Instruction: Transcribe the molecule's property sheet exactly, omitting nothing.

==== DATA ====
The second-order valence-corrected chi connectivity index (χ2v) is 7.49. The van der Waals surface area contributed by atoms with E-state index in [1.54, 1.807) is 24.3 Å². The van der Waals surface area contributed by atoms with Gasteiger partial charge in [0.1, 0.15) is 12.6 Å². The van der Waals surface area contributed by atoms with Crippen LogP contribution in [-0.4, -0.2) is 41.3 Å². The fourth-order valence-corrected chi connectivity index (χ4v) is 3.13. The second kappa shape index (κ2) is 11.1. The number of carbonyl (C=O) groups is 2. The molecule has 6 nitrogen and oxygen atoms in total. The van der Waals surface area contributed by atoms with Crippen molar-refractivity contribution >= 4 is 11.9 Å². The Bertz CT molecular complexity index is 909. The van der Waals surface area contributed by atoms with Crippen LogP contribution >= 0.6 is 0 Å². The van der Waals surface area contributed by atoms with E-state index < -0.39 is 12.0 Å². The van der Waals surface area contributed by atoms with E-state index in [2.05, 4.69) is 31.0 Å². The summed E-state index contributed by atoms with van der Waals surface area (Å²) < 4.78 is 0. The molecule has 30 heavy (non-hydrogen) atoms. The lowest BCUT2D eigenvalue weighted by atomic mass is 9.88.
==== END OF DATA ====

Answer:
The second-order valence-corrected chi connectivity index (χ2v) is 7.49. The van der Waals surface area contributed by atoms with E-state index in [1.54, 1.807) is 24.3 Å². The van der Waals surface area contributed by atoms with Gasteiger partial charge in [0.1, 0.15) is 12.6 Å². The van der Waals surface area contributed by atoms with Crippen LogP contribution in [-0.4, -0.2) is 41.3 Å². The fourth-order valence-corrected chi connectivity index (χ4v) is 3.13. The second kappa shape index (κ2) is 11.1. The number of carbonyl (C=O) groups is 2. The molecule has 6 nitrogen and oxygen atoms in total. The van der Waals surface area contributed by atoms with Crippen molar-refractivity contribution >= 4 is 11.9 Å². The Bertz CT molecular complexity index is 909. The van der Waals surface area contributed by atoms with Crippen LogP contribution >= 0.6 is 0 Å². The van der Waals surface area contributed by atoms with E-state index < -0.39 is 12.0 Å². The van der Waals surface area contributed by atoms with E-state index in [2.05, 4.69) is 31.0 Å². The summed E-state index contributed by atoms with van der Waals surface area (Å²) < 4.78 is 0. The molecule has 30 heavy (non-hydrogen) atoms. The lowest BCUT2D eigenvalue weighted by atomic mass is 9.88.